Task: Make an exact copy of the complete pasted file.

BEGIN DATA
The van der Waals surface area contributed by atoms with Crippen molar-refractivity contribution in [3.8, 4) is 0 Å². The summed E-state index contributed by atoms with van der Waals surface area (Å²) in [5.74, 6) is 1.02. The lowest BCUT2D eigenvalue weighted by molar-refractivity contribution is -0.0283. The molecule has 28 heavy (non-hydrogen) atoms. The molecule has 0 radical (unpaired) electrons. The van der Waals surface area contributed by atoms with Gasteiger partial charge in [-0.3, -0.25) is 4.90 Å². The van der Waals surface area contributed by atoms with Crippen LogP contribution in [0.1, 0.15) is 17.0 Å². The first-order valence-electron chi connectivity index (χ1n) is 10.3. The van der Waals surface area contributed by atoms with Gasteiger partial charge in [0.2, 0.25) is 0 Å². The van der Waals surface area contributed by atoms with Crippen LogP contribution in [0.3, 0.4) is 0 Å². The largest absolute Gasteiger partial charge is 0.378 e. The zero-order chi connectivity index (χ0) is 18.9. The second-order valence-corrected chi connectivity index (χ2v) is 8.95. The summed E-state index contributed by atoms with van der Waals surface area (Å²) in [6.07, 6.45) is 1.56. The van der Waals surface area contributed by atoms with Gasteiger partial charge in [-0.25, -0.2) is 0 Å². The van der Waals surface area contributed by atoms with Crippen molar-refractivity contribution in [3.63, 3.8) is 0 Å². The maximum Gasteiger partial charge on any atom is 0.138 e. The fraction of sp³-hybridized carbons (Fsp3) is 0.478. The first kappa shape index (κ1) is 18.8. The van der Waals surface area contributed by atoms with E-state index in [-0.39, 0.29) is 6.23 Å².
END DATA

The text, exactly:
The van der Waals surface area contributed by atoms with Crippen molar-refractivity contribution in [3.8, 4) is 0 Å². The summed E-state index contributed by atoms with van der Waals surface area (Å²) in [5.74, 6) is 1.02. The lowest BCUT2D eigenvalue weighted by molar-refractivity contribution is -0.0283. The molecule has 28 heavy (non-hydrogen) atoms. The molecule has 0 radical (unpaired) electrons. The van der Waals surface area contributed by atoms with Gasteiger partial charge in [-0.3, -0.25) is 4.90 Å². The van der Waals surface area contributed by atoms with Crippen LogP contribution in [0.1, 0.15) is 17.0 Å². The first-order valence-electron chi connectivity index (χ1n) is 10.3. The van der Waals surface area contributed by atoms with Gasteiger partial charge in [0.2, 0.25) is 0 Å². The van der Waals surface area contributed by atoms with Crippen LogP contribution in [0.3, 0.4) is 0 Å². The largest absolute Gasteiger partial charge is 0.378 e. The zero-order chi connectivity index (χ0) is 18.9. The second-order valence-corrected chi connectivity index (χ2v) is 8.95. The summed E-state index contributed by atoms with van der Waals surface area (Å²) in [6.07, 6.45) is 1.56. The van der Waals surface area contributed by atoms with Gasteiger partial charge in [-0.25, -0.2) is 0 Å². The van der Waals surface area contributed by atoms with Crippen molar-refractivity contribution in [3.63, 3.8) is 0 Å². The maximum Gasteiger partial charge on any atom is 0.138 e. The fraction of sp³-hybridized carbons (Fsp3) is 0.478. The first kappa shape index (κ1) is 18.8. The van der Waals surface area contributed by atoms with E-state index in [-0.39, 0.29) is 6.23 Å².